The “Star of India’s” sails greeted us when we arrived at the Festival of Sail. Members got in free, and they received a passport that they could get stamped onboard each ship.
We started our stay with a hot dog at the street fair, and found a new wallet to replace my beyond-tired one.
Volunteers sported their amusing T-shirts, and looky-loos with camera could be found everywhere…even under the Surprise the ship from the movie “Master and Commander,”
Two tall ships off into the bay for a cannon battle, and flags flying with enthusiasm.
Navy barges provided docking out into the bay for the 24 ships that came to the Festival. It’s now too complicated for the really large foreign ships to enter the harbor, but we enjoyed the smaller US ships.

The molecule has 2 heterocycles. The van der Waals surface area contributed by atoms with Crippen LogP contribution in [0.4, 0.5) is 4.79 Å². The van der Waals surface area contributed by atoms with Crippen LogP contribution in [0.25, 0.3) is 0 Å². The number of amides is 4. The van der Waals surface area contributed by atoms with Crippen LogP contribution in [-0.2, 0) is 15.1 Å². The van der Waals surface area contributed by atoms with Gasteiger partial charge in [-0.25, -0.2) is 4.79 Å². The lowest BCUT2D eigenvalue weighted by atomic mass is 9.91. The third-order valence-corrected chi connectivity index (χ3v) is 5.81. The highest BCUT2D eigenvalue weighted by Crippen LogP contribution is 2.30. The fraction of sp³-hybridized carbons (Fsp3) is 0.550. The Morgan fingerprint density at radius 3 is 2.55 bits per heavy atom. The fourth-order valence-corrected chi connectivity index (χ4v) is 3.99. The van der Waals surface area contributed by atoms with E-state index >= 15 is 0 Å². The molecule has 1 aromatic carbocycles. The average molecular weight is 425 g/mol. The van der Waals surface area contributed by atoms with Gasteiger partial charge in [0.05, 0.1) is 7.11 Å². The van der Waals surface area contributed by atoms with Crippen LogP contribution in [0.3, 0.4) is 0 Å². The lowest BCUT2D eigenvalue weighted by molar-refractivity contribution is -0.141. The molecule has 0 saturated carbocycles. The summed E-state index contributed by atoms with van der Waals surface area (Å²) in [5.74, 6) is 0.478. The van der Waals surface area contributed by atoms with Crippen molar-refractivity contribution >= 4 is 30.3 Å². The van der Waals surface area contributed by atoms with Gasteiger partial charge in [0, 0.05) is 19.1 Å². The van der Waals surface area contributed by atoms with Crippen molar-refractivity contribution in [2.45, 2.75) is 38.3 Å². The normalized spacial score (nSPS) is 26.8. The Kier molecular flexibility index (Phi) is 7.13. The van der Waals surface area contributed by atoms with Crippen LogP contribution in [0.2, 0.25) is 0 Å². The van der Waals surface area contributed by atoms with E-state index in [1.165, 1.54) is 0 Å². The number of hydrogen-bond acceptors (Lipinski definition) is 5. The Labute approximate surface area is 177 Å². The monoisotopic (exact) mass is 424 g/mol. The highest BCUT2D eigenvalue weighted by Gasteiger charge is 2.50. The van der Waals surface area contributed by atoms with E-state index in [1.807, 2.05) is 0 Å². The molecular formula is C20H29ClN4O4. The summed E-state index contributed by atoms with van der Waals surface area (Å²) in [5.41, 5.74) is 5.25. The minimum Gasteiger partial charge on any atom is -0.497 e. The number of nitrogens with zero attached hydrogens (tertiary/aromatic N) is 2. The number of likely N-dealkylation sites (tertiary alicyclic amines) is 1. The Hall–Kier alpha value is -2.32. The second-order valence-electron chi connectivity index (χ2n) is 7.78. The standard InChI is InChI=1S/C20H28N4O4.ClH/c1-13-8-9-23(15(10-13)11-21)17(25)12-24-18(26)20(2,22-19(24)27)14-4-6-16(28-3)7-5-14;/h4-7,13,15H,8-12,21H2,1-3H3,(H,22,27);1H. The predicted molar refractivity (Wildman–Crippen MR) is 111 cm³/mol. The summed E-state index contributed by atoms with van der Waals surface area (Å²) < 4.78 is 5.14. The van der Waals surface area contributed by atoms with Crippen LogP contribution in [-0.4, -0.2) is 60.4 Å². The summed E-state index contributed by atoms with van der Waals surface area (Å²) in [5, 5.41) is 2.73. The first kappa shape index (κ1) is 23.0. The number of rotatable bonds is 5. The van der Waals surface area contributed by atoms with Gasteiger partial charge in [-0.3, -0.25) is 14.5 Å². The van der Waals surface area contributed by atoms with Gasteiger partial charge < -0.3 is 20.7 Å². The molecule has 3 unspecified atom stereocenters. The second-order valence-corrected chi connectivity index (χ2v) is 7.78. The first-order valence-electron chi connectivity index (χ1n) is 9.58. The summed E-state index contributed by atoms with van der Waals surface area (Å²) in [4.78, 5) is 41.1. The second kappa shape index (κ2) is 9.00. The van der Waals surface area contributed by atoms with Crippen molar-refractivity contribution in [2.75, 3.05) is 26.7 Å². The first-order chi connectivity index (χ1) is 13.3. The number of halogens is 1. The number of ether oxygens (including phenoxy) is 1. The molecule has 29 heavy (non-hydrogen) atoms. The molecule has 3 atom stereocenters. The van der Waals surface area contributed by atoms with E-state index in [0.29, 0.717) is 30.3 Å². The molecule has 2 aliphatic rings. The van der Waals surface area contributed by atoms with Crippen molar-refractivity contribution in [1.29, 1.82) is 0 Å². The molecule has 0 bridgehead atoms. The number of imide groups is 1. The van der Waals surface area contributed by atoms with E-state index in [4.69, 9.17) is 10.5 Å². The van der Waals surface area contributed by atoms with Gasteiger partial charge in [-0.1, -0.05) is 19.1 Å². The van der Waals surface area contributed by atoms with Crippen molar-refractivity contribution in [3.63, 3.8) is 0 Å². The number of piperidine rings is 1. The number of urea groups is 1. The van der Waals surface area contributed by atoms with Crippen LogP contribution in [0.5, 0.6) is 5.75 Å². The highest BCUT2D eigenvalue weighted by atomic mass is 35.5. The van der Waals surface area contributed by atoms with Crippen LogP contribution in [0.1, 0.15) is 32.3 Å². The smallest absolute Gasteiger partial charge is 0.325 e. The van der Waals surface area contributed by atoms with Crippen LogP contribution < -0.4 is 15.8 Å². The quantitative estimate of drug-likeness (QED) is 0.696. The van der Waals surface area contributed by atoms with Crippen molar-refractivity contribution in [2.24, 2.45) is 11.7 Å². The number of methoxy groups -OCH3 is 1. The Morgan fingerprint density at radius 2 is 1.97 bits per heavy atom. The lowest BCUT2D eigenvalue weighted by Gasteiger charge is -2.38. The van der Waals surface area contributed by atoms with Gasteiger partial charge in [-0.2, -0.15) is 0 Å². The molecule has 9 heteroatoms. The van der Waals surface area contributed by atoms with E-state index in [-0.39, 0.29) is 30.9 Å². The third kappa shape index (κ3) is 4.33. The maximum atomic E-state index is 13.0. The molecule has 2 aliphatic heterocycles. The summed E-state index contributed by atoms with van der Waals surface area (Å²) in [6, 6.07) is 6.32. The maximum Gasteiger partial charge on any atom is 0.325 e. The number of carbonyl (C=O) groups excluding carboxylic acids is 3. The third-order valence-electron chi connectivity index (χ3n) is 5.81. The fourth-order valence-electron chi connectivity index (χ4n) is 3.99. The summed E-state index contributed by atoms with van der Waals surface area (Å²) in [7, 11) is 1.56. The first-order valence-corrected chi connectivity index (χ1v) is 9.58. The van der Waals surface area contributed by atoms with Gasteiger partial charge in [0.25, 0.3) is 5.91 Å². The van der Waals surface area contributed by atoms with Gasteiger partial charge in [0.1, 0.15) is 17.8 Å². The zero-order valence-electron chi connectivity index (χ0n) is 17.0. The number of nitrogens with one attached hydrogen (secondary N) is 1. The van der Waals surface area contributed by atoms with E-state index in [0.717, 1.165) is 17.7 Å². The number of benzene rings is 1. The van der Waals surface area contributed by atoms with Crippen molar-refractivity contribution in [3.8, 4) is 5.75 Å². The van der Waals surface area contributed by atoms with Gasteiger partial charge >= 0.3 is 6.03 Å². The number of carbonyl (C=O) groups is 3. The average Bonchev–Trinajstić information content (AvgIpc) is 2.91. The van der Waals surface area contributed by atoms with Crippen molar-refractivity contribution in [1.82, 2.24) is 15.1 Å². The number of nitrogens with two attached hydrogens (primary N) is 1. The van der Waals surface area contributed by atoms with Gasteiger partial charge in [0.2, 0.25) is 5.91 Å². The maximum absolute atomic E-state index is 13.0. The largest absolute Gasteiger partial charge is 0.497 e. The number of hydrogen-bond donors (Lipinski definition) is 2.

Mast and sails on the “American Pride.”
This small long boat is about the same size as the one Captain Bligh and crew were set loose in to sail 3618 nautical miles after the Mutiny on the Bounty.
The Exy Johnson comes about in front of the Carrier Carl Vinson.
I’m fascinated by this method of raising sail. This steeply stepped mast and sail are on the first America’s Cup winner, the “America.”
Several of the museum’s small boats are displayed on a barge of their own.
A “Surprise” crew member with a blunderbuss. It worked too. Onboard this crew member taught splicing to others. A splice is much stronger than a knot and uses less rope.
Pulleys aboard the “Surprise.”
As we left, I spied the Exy Johnson again this time with a harbor tour boat, other small craft against the background of the USS Carl Vinson (CVN-70).